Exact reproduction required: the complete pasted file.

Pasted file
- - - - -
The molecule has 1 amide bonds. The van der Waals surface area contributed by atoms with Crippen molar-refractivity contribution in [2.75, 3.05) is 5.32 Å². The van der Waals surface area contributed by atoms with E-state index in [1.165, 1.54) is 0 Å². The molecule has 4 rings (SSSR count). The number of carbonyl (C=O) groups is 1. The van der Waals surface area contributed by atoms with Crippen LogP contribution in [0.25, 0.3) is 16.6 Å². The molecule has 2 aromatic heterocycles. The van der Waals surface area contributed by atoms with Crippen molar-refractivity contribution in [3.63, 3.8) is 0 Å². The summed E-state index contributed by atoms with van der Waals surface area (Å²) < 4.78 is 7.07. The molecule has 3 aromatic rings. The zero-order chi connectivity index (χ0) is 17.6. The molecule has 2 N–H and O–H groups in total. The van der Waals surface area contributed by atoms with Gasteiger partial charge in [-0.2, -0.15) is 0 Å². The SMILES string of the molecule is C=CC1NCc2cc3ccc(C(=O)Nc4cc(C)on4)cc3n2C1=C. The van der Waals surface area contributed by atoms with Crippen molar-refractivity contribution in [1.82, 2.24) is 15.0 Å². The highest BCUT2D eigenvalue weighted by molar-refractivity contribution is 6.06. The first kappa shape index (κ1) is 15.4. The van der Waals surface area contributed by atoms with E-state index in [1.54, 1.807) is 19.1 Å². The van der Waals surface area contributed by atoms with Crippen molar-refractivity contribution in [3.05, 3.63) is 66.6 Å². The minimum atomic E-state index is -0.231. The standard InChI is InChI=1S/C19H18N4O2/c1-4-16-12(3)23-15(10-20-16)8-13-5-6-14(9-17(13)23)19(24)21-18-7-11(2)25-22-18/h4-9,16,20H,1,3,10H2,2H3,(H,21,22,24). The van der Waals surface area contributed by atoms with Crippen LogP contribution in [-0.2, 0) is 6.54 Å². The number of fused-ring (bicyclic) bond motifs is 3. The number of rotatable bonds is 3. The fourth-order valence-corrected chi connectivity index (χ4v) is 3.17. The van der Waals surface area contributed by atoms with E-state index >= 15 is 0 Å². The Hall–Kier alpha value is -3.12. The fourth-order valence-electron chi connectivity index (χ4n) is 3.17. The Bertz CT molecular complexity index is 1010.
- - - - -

The molecule has 1 amide bonds. The van der Waals surface area contributed by atoms with Crippen molar-refractivity contribution in [2.75, 3.05) is 5.32 Å². The van der Waals surface area contributed by atoms with E-state index in [1.165, 1.54) is 0 Å². The molecule has 4 rings (SSSR count). The number of carbonyl (C=O) groups is 1. The van der Waals surface area contributed by atoms with Crippen LogP contribution in [0.25, 0.3) is 16.6 Å². The molecule has 2 aromatic heterocycles. The van der Waals surface area contributed by atoms with Crippen molar-refractivity contribution in [3.63, 3.8) is 0 Å². The summed E-state index contributed by atoms with van der Waals surface area (Å²) < 4.78 is 7.07. The molecule has 3 aromatic rings. The zero-order chi connectivity index (χ0) is 17.6. The molecule has 2 N–H and O–H groups in total. The van der Waals surface area contributed by atoms with Gasteiger partial charge in [-0.2, -0.15) is 0 Å². The SMILES string of the molecule is C=CC1NCc2cc3ccc(C(=O)Nc4cc(C)on4)cc3n2C1=C. The van der Waals surface area contributed by atoms with Crippen molar-refractivity contribution in [1.82, 2.24) is 15.0 Å². The highest BCUT2D eigenvalue weighted by molar-refractivity contribution is 6.06. The first kappa shape index (κ1) is 15.4. The van der Waals surface area contributed by atoms with E-state index in [1.54, 1.807) is 19.1 Å². The van der Waals surface area contributed by atoms with Crippen molar-refractivity contribution in [3.05, 3.63) is 66.6 Å². The minimum atomic E-state index is -0.231. The standard InChI is InChI=1S/C19H18N4O2/c1-4-16-12(3)23-15(10-20-16)8-13-5-6-14(9-17(13)23)19(24)21-18-7-11(2)25-22-18/h4-9,16,20H,1,3,10H2,2H3,(H,21,22,24). The van der Waals surface area contributed by atoms with Crippen LogP contribution in [-0.2, 0) is 6.54 Å². The number of fused-ring (bicyclic) bond motifs is 3. The number of rotatable bonds is 3. The fourth-order valence-corrected chi connectivity index (χ4v) is 3.17. The van der Waals surface area contributed by atoms with E-state index >= 15 is 0 Å². The Hall–Kier alpha value is -3.12. The fourth-order valence-electron chi connectivity index (χ4n) is 3.17. The Bertz CT molecular complexity index is 1010.